From plantation to boardroom: Indian slaves move on from life of bondage

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Debt BondageRehabilitation & LiberationSurvivor Stories

An innovative approach to freeing bonded laborers on farms in India has led to a “rare success story” for survivors. In Kerala, former bonded laborers co-own and work on the Priyadarshini Tea Environs plantation, free from slavery.

Sharda Krishnan’s life has been transformed since her family was rescued from forced labor in the 1980s. As a child, she worked on a paddy farm where she carried out physically exhausting work. She was only given small amounts of paddy rice or porridge as her pay and was told that she was never allowed to leave. Now, she is the co-owner of a tea plantation in Kerala.

Every year, a celebration of the culture of indigenous people in the region is held at the Valliyoorkave temple festival. Once a center of slave trading, today the festival is attended by former bonded laborers who join in the celebrations.

Sreelal V. Chinnan, head of the new tourism tea trail at the plantation, considers the three-day festival the “biggest freedom” for bonded workers, as they are allowed time off to celebrate while the plantation is closed.

The Thomson Reuters Foundation reports:

The plantation is seen as a rare success story in a country where about 18 million people are estimated by the government to be trapped in bonded labour, working without pay across fields, brick kilns, factories, brothels or as maids to repay debts.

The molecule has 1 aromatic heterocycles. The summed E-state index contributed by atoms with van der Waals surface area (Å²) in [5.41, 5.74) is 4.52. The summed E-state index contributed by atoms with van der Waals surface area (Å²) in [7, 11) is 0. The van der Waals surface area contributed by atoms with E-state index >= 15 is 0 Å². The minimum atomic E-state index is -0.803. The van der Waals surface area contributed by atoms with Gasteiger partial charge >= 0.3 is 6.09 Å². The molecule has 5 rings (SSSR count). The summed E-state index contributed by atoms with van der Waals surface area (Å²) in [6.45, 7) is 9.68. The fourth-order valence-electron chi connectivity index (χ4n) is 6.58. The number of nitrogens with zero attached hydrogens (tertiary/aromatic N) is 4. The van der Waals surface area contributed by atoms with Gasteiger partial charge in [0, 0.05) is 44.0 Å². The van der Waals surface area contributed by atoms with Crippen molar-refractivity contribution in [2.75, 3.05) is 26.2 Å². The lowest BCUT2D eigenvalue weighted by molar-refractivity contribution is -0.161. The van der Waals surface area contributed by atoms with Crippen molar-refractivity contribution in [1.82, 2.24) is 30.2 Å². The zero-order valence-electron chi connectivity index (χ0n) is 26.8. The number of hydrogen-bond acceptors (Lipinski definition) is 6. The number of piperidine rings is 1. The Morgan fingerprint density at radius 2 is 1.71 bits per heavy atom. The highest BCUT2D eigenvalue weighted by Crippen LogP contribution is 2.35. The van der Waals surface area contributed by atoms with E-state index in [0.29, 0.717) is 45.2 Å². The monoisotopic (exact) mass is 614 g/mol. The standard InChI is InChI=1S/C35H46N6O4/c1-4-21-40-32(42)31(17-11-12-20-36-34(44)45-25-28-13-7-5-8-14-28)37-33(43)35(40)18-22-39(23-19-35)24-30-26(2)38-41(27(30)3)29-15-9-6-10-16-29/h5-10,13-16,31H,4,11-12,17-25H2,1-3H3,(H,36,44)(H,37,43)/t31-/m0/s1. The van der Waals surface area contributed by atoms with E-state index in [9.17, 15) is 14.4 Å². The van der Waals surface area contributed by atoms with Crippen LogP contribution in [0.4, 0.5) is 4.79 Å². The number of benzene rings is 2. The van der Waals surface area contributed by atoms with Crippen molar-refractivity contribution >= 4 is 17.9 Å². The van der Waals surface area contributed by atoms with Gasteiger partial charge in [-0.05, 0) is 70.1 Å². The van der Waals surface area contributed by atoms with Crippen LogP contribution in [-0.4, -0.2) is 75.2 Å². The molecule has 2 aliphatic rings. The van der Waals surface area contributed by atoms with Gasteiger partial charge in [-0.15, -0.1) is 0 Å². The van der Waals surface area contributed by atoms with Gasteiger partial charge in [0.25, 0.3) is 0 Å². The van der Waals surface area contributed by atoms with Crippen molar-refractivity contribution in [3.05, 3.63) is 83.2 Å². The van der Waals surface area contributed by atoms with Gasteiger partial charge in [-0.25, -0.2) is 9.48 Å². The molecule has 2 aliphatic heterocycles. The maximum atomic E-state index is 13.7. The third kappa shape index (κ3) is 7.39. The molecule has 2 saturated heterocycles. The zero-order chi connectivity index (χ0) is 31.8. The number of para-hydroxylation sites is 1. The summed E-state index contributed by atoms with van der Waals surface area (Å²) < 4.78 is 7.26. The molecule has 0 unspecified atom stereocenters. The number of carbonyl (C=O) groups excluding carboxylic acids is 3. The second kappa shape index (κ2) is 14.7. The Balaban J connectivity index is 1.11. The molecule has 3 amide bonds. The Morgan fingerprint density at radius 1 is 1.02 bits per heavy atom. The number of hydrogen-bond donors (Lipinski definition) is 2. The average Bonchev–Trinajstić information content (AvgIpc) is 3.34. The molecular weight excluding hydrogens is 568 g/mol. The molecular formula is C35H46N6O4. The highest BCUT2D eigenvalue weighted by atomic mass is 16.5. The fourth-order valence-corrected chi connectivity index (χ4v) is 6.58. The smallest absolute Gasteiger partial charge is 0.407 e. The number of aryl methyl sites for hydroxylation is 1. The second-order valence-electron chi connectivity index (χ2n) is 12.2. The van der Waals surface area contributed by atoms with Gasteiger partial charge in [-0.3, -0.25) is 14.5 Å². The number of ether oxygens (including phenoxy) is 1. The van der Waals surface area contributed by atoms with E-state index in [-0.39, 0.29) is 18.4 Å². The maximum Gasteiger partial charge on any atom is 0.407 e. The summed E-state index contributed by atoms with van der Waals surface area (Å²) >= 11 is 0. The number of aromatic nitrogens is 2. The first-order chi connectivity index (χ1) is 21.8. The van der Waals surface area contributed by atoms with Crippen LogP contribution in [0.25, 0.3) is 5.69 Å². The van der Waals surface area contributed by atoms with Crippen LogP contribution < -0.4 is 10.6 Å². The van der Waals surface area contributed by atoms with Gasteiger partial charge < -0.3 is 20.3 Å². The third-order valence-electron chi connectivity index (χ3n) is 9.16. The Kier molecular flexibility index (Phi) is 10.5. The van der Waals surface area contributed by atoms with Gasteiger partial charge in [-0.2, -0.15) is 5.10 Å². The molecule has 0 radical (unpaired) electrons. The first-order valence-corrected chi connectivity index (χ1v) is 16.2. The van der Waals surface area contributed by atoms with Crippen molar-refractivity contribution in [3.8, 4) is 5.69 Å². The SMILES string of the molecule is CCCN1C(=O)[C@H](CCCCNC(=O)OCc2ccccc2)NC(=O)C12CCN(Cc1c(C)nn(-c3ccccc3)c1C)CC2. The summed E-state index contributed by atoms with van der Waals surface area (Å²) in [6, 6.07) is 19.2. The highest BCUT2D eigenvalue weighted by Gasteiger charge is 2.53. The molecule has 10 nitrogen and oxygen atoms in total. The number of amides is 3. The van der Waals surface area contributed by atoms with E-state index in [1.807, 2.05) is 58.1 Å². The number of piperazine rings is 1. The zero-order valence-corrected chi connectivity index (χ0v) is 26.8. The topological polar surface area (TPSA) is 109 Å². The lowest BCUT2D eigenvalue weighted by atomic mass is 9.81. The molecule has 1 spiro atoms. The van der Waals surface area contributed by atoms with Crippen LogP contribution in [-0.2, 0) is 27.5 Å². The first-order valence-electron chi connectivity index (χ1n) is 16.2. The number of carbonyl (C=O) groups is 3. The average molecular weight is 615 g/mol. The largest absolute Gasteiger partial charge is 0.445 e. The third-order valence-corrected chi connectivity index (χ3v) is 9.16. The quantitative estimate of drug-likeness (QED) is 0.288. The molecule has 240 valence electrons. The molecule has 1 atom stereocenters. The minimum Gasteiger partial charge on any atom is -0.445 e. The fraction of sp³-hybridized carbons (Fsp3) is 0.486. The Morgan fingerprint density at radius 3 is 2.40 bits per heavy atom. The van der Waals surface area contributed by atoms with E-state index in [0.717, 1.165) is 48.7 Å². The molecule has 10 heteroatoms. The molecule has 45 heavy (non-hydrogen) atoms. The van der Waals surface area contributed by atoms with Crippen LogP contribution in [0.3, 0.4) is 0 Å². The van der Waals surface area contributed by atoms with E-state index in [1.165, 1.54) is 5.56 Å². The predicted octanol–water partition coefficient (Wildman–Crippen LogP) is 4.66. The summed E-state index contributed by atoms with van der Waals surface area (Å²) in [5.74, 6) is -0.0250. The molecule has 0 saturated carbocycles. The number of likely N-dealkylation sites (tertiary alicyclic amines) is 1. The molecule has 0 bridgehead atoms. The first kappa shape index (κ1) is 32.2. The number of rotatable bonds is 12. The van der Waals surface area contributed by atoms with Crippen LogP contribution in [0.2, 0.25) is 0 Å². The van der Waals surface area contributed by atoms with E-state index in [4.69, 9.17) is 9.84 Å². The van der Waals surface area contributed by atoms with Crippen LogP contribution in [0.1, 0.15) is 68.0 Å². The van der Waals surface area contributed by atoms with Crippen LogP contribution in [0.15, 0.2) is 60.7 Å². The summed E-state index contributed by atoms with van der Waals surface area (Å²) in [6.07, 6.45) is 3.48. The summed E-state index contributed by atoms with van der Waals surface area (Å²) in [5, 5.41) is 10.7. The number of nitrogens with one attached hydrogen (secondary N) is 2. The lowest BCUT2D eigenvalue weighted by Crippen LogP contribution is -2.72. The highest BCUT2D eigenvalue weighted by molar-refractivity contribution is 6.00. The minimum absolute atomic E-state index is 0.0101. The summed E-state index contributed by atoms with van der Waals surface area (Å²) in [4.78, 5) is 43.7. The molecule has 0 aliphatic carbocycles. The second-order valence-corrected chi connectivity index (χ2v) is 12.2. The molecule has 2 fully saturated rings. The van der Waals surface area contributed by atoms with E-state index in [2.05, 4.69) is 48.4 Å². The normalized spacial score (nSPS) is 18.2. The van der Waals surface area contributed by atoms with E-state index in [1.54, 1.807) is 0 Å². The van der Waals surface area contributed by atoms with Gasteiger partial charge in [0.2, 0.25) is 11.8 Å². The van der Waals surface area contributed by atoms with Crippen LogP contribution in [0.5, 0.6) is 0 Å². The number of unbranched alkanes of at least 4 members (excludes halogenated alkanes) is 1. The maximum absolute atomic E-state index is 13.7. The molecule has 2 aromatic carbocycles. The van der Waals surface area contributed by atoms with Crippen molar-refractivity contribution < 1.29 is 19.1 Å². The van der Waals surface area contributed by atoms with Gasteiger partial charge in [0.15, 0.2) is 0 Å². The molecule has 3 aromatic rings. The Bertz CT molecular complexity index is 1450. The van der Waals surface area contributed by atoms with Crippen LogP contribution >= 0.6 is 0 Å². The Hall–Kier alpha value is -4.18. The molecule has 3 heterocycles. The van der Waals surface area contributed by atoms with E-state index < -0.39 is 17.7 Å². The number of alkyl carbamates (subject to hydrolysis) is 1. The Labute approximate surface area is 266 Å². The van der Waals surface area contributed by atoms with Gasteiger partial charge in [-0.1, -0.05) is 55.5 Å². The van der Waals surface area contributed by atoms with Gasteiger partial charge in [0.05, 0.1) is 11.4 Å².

Once rescued from slavery, workers are sent back to their communities with compensation and the promise of more support.

Yet most survivors struggle to access government benefits, from housing and livestock to financial compensation, and end up jobless and burdened by debt, leaving them at risk of falling back into slavery, labour rights campaigners say.

Projects such as the Kerala plantation that bring victims together are increasingly championed by charities as a more sustainable way of improving the lives of former slaves.

According to Kandasamy Krishnan, head of labor rights’ organization National Adivasi Solidarity Council, the rehabilitation of rescued workers remains among the biggest challenges and is calling for the plantation to be “celebrated and replicated”.

Priyadarshini Tea Environs’ 150 workers produce an average of 40,000 kilograms of tea every month. Most of this is sold at auction, but the plantation has diversified beyond tea production. Through a partnership with the state’s tourism department, the plantation now runs tours and holds tastings to raise funds for the plantation. Embracing tourism means that the plantation has an opportunity to raise awareness of the issue of bonded labor and ensure the workers’ stories are heard.

Whilst India’s rehabilitation programme for victims of bonded labor provides survivors with compensation, as of April 2019, only one survivor had received the full amount of 180,000 rupees ($2,500).

State provisions are perceived as the simplest approach to support survivors’ recovery but the effectiveness of the Priyadarshini Tea Environs plantation suggests more action should be taken to expand the group model. Kuralamuthan Thandavarayan from anti-slavery charity International Justice Mission said “(But) group models do better because they bring survivors together as a community and help them rebuild together. They become each other’s support system as well.”

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